Exactly three months after India’s indigenously developed Light Combat Aircraft (LCA) Tejas showcased “superior flying skills” at the Dubai Air Show 2021, it is gearing up to take to the skies for another event.
The Indian Air Force Tejas will perform at the Singapore Air show 2022, which runs from February 15 to 18.
“The single jet performance will bring impressive stunts and maneuvers to Singapore’s skies,” the airshow organizers, Experia, said on February 7. “The air show will have eight flying displays and fly-pasts from four air forces and two commercial companies,” it said.
The US military, the Indonesian Aerobatic Team, and the Singapore Air Force will also be part of the aerial display, according to the organizers. A total of over 600 firms are expected to attend the event.
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India's @IAF_MCC Tejas Light Combat Aircraft (LCA) to display at the Singapore Air Show 2022 #SingaporeAirshow next week for the first time.
— Saurabh Joshi (@SaurabhJoshi) February 7, 2022
While LCA Tejas has already proved its mettle and flying skills in Dubai last year, the Singapore air show becomes significant as neighboring Malaysia would be expected to keenly watch the aircraft.
The manufacturer Hindustan Aeronautics Limited (HAL) is competing against Turkey’s Hurjet to sell the Tejas to the Royal Malaysian Air Force (RMAF).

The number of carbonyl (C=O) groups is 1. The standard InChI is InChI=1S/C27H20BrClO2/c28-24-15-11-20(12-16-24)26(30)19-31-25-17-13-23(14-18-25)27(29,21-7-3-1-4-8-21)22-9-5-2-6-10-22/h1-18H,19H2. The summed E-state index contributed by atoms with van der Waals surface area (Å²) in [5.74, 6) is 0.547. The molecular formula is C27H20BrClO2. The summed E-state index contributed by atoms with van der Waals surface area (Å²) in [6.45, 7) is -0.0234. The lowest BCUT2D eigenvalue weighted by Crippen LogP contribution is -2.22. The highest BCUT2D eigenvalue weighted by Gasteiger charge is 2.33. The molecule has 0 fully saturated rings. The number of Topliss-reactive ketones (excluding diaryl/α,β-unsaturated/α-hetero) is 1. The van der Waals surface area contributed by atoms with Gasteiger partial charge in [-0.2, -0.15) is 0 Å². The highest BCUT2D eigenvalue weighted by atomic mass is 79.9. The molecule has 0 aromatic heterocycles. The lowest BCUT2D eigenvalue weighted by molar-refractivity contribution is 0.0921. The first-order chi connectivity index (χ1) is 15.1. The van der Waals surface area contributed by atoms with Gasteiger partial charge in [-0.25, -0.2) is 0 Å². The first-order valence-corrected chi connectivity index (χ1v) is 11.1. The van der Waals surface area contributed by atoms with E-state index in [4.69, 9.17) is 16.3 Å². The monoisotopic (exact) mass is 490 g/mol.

HAL Tejas Aerobatic display at the Dubai Air Show 2021. pic.twitter.com/ZoJK7lceEw
— 🇮🇳 जीवन आनंद मिश्रा (@JibanAnandMish3) November 15, 2021
As RMAF evaluates which of the two aircraft would be a perfect replacement for its BAE Systems Hawk 108 and Hawk 208, Turkish Aerospace Industries has started to court the Malaysian government.
It launched an office in Cyberjaya and a science park in Putrajaya, Malaysia. TAI General Manager Temel Kotil said, “that if the Huurjet wins the tender, 15 of the 18 aircraft would be manufactured in Malaysia”.
That said, the fly-past of LCA Tejas comes at an opportune moment as it could bolster the aircraft’s export potential in Southeast Asia.
At the Dubai Air show, Tejas had showcased breathtaking aerial maneuvers grabbing the attention of the audience. “The aircraft maneuvered effortlessly, showing off its agility and versatility,” the IAF had said after its demonstration at Dubai, adding that it is a testament to the rapid strides that the platform has achieved in recent times.
LCA Tejas For Malaysia
The tender was issued between June and October with the objective of replacing the Hawk 108 and Hawk 208 fighter jets as outlined in the Royal Malaysian Air Force (RMAF) Capability Development 2055 or CAP55, said Senior Defense Minister Datuk Seri Hishammuddin Tun Hussein in November last year.
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According to reports, the Malaysian government is now evaluating the aircraft pitched by foreign suppliers. The selected vendor will have to source or buy at least 30% of their products/services from Malaysian companies.
Malaysia launches tender for the supply of 18 light combat aircraft – https://t.co/VlyPwJe4Qg pic.twitter.com/X3YXFIdcUF
— Alert 5 (@alert5) June 22, 2021